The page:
29 September 2011
Australia has progressively fallen behind in the Global Innovation Index for the last few years. Last year alone, Australia slipped three places from 18 to 21, with Switzerland, Sweden and Singapore the top performing countries. The restructuring of the R&D scheme has been in progress since 2009 before the enabling legislation was finally passed by both houses of Parliament last month.
Boosting innovation is a question that has plagued the Government for some time and the restructuring of the research and development incentives is an attempt to better target and encourage true innovation.
For many years the criticism has been that R&D funding is too narrowly applied to make a difference and generally relates to product development rather than innovation.
Small business has been vastly under-represented because in many cases the owners are simply unaware that what they are doing could qualify for the incentives available or because it appears complex and the amount of paperwork required to apply and sustain the funding may not be worth it.
The irony is that in many cases SMEs are funding their own development whereas larger companies, that have a larger capacity to manage the cost of the risk of innovation, are capitalising on the concessions available. The new R&D tax incentive tightens the definitions for R&D funding in an attempt to give the Government a bigger bang for its innovation buck, and provides additional incentives for businesses under $20 million.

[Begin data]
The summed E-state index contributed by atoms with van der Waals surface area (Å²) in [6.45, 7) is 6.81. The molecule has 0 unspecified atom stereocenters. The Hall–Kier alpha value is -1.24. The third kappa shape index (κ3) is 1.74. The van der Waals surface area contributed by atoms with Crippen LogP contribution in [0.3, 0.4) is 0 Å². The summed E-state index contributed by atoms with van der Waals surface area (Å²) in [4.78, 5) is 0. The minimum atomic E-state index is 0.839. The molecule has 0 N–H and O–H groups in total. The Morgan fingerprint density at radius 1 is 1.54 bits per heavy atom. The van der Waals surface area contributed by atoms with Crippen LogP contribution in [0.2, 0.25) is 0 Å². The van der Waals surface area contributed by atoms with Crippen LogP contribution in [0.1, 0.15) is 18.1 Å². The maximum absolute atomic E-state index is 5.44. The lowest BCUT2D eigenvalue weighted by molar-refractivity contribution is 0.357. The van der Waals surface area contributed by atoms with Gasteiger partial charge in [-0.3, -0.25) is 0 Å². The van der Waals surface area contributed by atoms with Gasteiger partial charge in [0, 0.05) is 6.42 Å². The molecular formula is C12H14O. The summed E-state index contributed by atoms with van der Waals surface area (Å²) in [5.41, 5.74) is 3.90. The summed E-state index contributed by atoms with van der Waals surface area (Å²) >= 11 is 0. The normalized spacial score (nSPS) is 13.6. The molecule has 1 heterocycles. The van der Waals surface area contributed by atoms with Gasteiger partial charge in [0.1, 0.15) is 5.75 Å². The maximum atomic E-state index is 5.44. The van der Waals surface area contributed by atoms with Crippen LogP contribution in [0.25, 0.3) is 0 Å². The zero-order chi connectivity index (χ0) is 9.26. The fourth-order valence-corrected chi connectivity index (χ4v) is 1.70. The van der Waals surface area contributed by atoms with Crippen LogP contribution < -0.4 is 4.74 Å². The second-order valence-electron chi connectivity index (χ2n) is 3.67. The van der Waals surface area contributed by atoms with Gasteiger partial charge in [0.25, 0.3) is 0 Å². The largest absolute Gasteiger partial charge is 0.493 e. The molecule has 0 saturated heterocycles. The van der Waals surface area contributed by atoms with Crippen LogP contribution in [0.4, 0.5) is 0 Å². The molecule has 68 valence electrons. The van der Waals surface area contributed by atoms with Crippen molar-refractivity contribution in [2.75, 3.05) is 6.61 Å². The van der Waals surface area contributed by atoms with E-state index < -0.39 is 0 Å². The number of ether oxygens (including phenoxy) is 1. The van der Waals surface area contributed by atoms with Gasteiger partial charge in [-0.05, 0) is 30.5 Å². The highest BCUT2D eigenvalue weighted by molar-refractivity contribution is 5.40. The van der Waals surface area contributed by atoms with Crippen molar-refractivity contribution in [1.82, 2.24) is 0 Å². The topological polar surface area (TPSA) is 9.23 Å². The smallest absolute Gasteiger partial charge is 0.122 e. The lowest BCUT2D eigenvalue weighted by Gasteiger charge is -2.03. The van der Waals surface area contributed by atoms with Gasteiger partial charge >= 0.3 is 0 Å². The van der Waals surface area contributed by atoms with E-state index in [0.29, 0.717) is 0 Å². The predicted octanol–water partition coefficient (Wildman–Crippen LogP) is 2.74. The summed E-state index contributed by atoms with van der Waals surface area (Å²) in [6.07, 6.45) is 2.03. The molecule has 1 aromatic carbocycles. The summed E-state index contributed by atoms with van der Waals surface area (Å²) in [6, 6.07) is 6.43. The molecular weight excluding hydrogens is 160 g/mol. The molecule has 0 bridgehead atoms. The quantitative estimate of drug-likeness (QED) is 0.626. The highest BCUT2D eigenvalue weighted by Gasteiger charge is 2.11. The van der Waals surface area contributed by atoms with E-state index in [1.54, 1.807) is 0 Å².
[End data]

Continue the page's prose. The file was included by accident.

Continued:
The other thing to bear in mind is that many small businesses simply don’t have the cash to invest in R&D beyond the concept stage of the innovation. There are a lot of ideas out there, but they stay ideas due to the lack of cash, time and focus. There’s nothing in the Government’s package that allows SMEs to address these issues.
For small companies with an aggregated turnover of less than $20 million, the R&D tax incentive provides a 45% tax offset for eligible R&D activities. The offset is refundable so the company will receive a cash refund even if they are in a tax loss position.
Until 2014, the offset is processed through the company tax return. After 2014, small business will be able to access the R&D offset quarterly. So, for a small company with a turnover of say $4 million with eligible R&D expenditure in 2011/2012 of $500,000, the company would be entitled to a refundable tax offset of $225,000 when it lodges its tax return for the year. For small business in particular, the R&D tax incentive provides a way of funding investment that they often already make.
For larger companies, a 40% offset is available for eligible R&D activities. The offset is non-refundable so if a company is in a tax loss position they will not be able to utilise the offset in that year but can carry forward unused offset amounts in future years. The changes also expand access to the R&D tax credit to foreign companies that undertake R&D in Australia and to companies that hold their intellectual property offshore.
Eligible R&D activities are now categorised as either ‘core’ or ‘supporting’ R&D activities. Core R&D activities are experimental activities where the outcome is unknown. The primary purpose of core activities is to create new knowledge (that might result in a product). Supporting R&D activities are activities that support core R&D activities. The test for supporting R&D activities is tighter than previous definitions and companies that currently claim R&D tax offsets will need to ensure that their activities still qualify.
The R&D tax incentive applies from 1 July 2011. Companies wanting to access the incentive will need to register with Innovation Australia.
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